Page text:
of course, i have yet to get the response to my letter so this may not even be a concern if they are not income-sharing, or if it is determined up front that we won't meet each other's needs.
     
  2. oldwolf

    oldwolf Waysharing-not moderating Super Moderator

    aho kitty -

    presume you looked this up...
    www.thefec.org/
    you should be able to keep something out for "mad" (moving against domination) money - though specific communities may frown at it - if they do warning bells should ring
    Some communities fully acknowledge the almost need for each memeber to be independent as well as fully committed to the community while you are there....but so many of us also have been bitten by the nomadic bug and realize that we are all community.

    you've been blessed with uncommon intelligence - use it before you leap.
    Or not - you draw your lessons girl - lessons do not have to be hard knocks - they can be unfolding opportunities.

    Blessings Be with you along your Way

    Namaste
     
  3. Hello Kitty

    I have a strong guess of which community you are applying to.

    I lived there for 3 months and now live at on of the sister communities just miles away.

    To make a long story short:

    You hold ownership of all your old property outside of the community, and do not use it while you live there.

    Any interest you recieve from your previous assests is considered income, and all income in the community is shared. So if you are earning interest, that interest goes into the community pool.

    When you leave, you begin the use of your pre-existing assets.



    The emphasis is on being fair, on trying to prevent a class system.

    At my community, there is a provision for people who own rental properties to divert a large amount of the rental income towads maintaining the property. There are several rules and compromises like this to help people maintain what they have built up when they come to community.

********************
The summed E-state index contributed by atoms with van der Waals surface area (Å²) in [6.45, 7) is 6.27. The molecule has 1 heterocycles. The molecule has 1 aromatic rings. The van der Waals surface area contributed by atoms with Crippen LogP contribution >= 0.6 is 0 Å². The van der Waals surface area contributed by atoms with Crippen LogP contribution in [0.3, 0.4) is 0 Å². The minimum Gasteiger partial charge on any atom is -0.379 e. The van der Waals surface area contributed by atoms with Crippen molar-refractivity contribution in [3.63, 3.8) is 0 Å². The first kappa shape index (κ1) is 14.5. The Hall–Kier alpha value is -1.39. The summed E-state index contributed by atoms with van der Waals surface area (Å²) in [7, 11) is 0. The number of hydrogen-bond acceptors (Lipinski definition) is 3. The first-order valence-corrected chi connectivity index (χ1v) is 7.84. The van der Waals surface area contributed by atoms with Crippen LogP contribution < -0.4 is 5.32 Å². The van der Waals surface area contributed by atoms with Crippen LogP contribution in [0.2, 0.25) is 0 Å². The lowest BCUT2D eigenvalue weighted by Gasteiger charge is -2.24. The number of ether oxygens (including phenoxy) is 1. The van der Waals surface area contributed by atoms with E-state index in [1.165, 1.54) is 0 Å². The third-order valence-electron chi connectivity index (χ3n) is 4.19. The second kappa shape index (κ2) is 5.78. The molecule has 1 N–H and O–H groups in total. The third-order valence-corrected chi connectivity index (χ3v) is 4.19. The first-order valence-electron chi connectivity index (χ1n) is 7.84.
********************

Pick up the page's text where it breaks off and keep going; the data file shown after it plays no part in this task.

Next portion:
The community your going to has a much smaller population, and is therefore much more flexable in reaching compromises.

    What's important is to not have a set of Haves and Have-Nots on the farm, or for people with access to resources to have more power or authority over peoplw who do not.

    cheers!
    -Bucket




     
  4. oldwolf

    oldwolf Waysharing-not moderating Super Moderator

    thank you bucket
    It is always so much better, more whole, and complete when the answers come from those involved within those things questioned.

    blessings
     
  5. kitty fabulous

    kitty fabulous smoked tofu

    Bucket, yes, I'm pretty sure that's the place! I've just PM'd you. I'm sure most of the questions I have will be answered when I'm able to visit. I feel very good about this, I just want to be certain I know what I'm getting into and what the expectations are.


    I contacted them last year but did not feel ready to commit to a visit yet because I decided wanted to support myself independently for a year so that I'd be more ready to give of myself to the right community, and to allow my children time to adjust to the transition of divorce and stabilize a bit. I've done that now, and am now in a position where I feel rather strongly that it's time for me to open up and consider where I want to share my energy. Just that "it's time!" feeling, you know?